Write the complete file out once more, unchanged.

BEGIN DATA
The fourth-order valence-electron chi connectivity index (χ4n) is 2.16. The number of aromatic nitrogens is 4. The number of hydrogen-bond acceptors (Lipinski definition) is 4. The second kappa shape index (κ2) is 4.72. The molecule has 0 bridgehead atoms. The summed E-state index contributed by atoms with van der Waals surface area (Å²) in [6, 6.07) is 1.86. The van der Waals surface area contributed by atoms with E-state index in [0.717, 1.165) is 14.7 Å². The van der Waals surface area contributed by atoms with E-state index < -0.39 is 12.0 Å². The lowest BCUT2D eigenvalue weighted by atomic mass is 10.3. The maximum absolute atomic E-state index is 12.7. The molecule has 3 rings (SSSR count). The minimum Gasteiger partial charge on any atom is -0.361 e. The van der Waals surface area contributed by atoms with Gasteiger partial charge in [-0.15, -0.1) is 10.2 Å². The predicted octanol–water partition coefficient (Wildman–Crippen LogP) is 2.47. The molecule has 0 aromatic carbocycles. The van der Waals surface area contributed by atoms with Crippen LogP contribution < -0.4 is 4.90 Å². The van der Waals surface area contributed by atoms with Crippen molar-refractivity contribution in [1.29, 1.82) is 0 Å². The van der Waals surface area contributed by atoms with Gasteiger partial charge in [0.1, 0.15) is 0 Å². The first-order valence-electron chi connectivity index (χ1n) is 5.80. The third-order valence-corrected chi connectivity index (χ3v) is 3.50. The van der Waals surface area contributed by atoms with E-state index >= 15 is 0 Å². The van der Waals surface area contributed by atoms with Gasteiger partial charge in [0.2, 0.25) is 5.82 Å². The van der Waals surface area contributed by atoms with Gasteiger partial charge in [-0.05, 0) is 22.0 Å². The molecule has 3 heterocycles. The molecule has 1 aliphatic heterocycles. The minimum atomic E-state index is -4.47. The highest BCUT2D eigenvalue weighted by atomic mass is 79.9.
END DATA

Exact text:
The fourth-order valence-electron chi connectivity index (χ4n) is 2.16. The number of aromatic nitrogens is 4. The number of hydrogen-bond acceptors (Lipinski definition) is 4. The second kappa shape index (κ2) is 4.72. The molecule has 0 bridgehead atoms. The summed E-state index contributed by atoms with van der Waals surface area (Å²) in [6, 6.07) is 1.86. The van der Waals surface area contributed by atoms with E-state index in [0.717, 1.165) is 14.7 Å². The van der Waals surface area contributed by atoms with E-state index < -0.39 is 12.0 Å². The lowest BCUT2D eigenvalue weighted by atomic mass is 10.3. The maximum absolute atomic E-state index is 12.7. The molecule has 3 rings (SSSR count). The minimum Gasteiger partial charge on any atom is -0.361 e. The van der Waals surface area contributed by atoms with Gasteiger partial charge in [-0.15, -0.1) is 10.2 Å². The predicted octanol–water partition coefficient (Wildman–Crippen LogP) is 2.47. The molecule has 0 aromatic carbocycles. The van der Waals surface area contributed by atoms with Crippen LogP contribution < -0.4 is 4.90 Å². The van der Waals surface area contributed by atoms with Crippen molar-refractivity contribution in [1.29, 1.82) is 0 Å². The van der Waals surface area contributed by atoms with Gasteiger partial charge in [0.1, 0.15) is 0 Å². The first-order valence-electron chi connectivity index (χ1n) is 5.80. The third-order valence-corrected chi connectivity index (χ3v) is 3.50. The van der Waals surface area contributed by atoms with E-state index >= 15 is 0 Å². The van der Waals surface area contributed by atoms with Gasteiger partial charge in [0.2, 0.25) is 5.82 Å². The van der Waals surface area contributed by atoms with Gasteiger partial charge in [-0.05, 0) is 22.0 Å². The molecule has 3 heterocycles. The molecule has 1 aliphatic heterocycles. The minimum atomic E-state index is -4.47. The highest BCUT2D eigenvalue weighted by atomic mass is 79.9.